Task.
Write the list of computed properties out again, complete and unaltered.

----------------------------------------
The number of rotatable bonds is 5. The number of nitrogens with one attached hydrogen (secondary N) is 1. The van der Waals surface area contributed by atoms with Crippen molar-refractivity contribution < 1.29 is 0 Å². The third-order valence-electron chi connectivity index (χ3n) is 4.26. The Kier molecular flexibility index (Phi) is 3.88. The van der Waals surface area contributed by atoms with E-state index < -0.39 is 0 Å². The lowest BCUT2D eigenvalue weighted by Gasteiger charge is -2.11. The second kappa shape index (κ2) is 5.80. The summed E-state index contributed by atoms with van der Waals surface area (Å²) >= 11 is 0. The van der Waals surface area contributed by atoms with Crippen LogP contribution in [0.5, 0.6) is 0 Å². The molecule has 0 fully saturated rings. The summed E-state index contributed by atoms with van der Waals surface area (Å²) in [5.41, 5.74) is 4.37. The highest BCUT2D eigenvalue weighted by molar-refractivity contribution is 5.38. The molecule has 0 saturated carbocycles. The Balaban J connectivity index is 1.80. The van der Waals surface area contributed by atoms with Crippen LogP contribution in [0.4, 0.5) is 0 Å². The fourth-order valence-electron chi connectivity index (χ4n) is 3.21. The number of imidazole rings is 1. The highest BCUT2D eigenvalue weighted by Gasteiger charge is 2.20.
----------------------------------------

The number of rotatable bonds is 5. The number of nitrogens with one attached hydrogen (secondary N) is 1. The van der Waals surface area contributed by atoms with Crippen molar-refractivity contribution < 1.29 is 0 Å². The third-order valence-electron chi connectivity index (χ3n) is 4.26. The Kier molecular flexibility index (Phi) is 3.88. The van der Waals surface area contributed by atoms with E-state index < -0.39 is 0 Å². The lowest BCUT2D eigenvalue weighted by Gasteiger charge is -2.11. The second kappa shape index (κ2) is 5.80. The summed E-state index contributed by atoms with van der Waals surface area (Å²) >= 11 is 0. The van der Waals surface area contributed by atoms with Crippen LogP contribution in [0.5, 0.6) is 0 Å². The molecule has 0 fully saturated rings. The summed E-state index contributed by atoms with van der Waals surface area (Å²) in [5.41, 5.74) is 4.37. The highest BCUT2D eigenvalue weighted by molar-refractivity contribution is 5.38. The molecule has 0 saturated carbocycles. The Balaban J connectivity index is 1.80. The van der Waals surface area contributed by atoms with Crippen LogP contribution in [0.4, 0.5) is 0 Å². The fourth-order valence-electron chi connectivity index (χ4n) is 3.21. The number of imidazole rings is 1. The highest BCUT2D eigenvalue weighted by Gasteiger charge is 2.20.